If you’re look at the 1800s, this is a perfect contemporary novel. It shows exactly how women were meant to behave (or, in some cases, not meant to). It shows the art of letter writing, something which isn’t used much this days (although I always get a thrill of seeing an envelope with my name, hand written, on the front). And Austen has done a fantastic job with a romantic comedy novel.

My favourite part was towards the end, with Elizabeth and Darcy communicating (yay! Finally!), and, obviously, the eventual engagement (I’m guessing here that every single person knows they get together…). The comedy aspects of it did make me laugh out loud, especially at the sarcasm involved (I’m looking at you, Mr Bennet).

Now, to the language part (aka, the one thing that annoyed me that I still wouldn’t change). It’s long-winded, has big words (many of which I didn’t understand and therefore ignored) and, if it were written in the colloquialism of today, would have been about 100 pages less. The language is what took me so long to get through it, probably. My mind couldn’t take it on the bus rides in the morning to college, when everyone was asleep, and then I didn’t read it on the way back because everyone was awake! Moreover, it is difficult to read just a page; you have figure out where it begins, and then by the time it gets to the end, you’re too involved to stop.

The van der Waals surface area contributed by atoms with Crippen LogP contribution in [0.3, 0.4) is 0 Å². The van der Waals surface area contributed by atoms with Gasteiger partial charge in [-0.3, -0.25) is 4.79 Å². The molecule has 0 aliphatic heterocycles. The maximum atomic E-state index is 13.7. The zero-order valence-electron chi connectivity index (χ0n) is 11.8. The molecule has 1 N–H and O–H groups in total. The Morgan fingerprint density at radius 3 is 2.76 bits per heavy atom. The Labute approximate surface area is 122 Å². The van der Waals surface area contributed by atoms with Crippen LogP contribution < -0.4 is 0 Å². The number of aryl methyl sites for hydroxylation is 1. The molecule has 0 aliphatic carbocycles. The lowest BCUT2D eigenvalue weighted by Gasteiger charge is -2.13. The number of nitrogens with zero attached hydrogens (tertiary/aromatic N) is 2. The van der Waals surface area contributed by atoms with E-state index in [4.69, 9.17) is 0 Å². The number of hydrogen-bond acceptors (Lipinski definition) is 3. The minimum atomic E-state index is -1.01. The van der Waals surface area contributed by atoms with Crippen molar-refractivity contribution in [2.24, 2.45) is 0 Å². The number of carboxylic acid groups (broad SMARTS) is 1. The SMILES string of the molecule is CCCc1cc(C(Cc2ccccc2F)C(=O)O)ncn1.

The character development is great. Elizabeth’s change of heart, Mr Darcy’s complete change of character; in fact, I think the only ones who remained the same were Mary, Mrs Bennet and the Gardiners. The character’s are very 3D, and they are all different between each other – Mr Bennet and Elizabeth, Elizabeth and Jane, Bingley and Darcy, Wickham and the Colonel. I wish that all characters were like Austen’s.

Finally, the plot: the plot is a typical romance, admittedly, but it has scandals and subplots, and some parts of it are revealed slowly, so the reader remains guessing along with the characters. I never felt cheated on a plot, and felt that they all added to the atmosphere the book created, as well as the ideas it needed to show.

Would I recommend this book? Yes, definitely. Make sure you’ll be able to handle the language, but other than that it’s an incredible read and I love it to pieces.

#StillWaitingForMyMrDarcy